So here’s my Young Frankenstein story: In 1974 I was 10 Years old. My folks took us to see Blazing Saddles, which I thought was the best, funniest movie EVER MADE! I ranted and raved and learned all the lines and parroted them back to my Mother day and night. Finally she told me that if I loved the movie that much I should write a fan letter to Mel Brooks and tell him so. This was clearly a genius idea and I took to it with gusto. I wrote as only a 10 year old can, with out inhibition or embarrassment, expressing my undying love for the legendary Mr. Brooks (who I had never heard of before that). My mother carefully looked up the address of Mr. Brooks’ agent and sent him my letter. 2 weeks later I get back a very nicely hand written letter from Mel Brooks himself! Thanking me for my kind words and saying he hoped I liked his next movie as much, which he was working on even as he wrote that letter, something called “Young Frankenstein”. He included a signed publicity still with him, Wilder, Feldman, Garr, Boyle, and Leachman standing outside the door to the dungeon with Brooks demonstrating how he wanted Leachman to block the door (You know the scene, when the Herr Doctor makes them promise NOT TO OPEN THAT DOOR, NO MATTER WHAT!) Anyway I get this wonderful letter and picture (which I wish I still had) and started wailing and crying because MEL BROOKS WASN’T IN IT!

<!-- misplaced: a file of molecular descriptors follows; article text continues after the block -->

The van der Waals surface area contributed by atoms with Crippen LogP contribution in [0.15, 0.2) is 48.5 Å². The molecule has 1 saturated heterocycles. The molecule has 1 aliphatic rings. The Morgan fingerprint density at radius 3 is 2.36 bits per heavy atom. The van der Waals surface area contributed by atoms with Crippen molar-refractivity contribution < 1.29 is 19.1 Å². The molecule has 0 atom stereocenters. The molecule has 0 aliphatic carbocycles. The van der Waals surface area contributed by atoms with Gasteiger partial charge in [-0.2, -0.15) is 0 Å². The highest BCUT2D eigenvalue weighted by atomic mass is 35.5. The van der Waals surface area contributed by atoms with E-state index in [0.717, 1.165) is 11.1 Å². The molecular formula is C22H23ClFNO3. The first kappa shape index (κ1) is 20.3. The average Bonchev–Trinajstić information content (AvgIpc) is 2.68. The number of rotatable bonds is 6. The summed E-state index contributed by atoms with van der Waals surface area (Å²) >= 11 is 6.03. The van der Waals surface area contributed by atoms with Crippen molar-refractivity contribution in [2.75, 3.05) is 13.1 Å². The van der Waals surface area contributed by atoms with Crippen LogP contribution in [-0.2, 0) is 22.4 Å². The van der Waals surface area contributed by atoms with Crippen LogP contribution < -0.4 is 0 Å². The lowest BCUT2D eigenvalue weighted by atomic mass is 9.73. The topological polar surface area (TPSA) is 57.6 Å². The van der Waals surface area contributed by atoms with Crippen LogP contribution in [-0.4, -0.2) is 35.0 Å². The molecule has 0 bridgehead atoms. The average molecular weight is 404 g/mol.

“Sure he is honey” my Mother explained, “Look, there he is directing the others.”
    “That’s not MEL BROOKS!” I wept, “That cant be MEL BROOKS!”
    “Why not, dear?”
    “Cause Mel Brooks is a BLACK GUY!” I yelled.

    See, All the big signs over the movie marquees clearly said “MEL BROOKS’ BLAZING SADDLES”, and clearly the guy who was the star of Blazing Saddles was a black guy, ipso facto, Mel Brooks was Cleavon Little.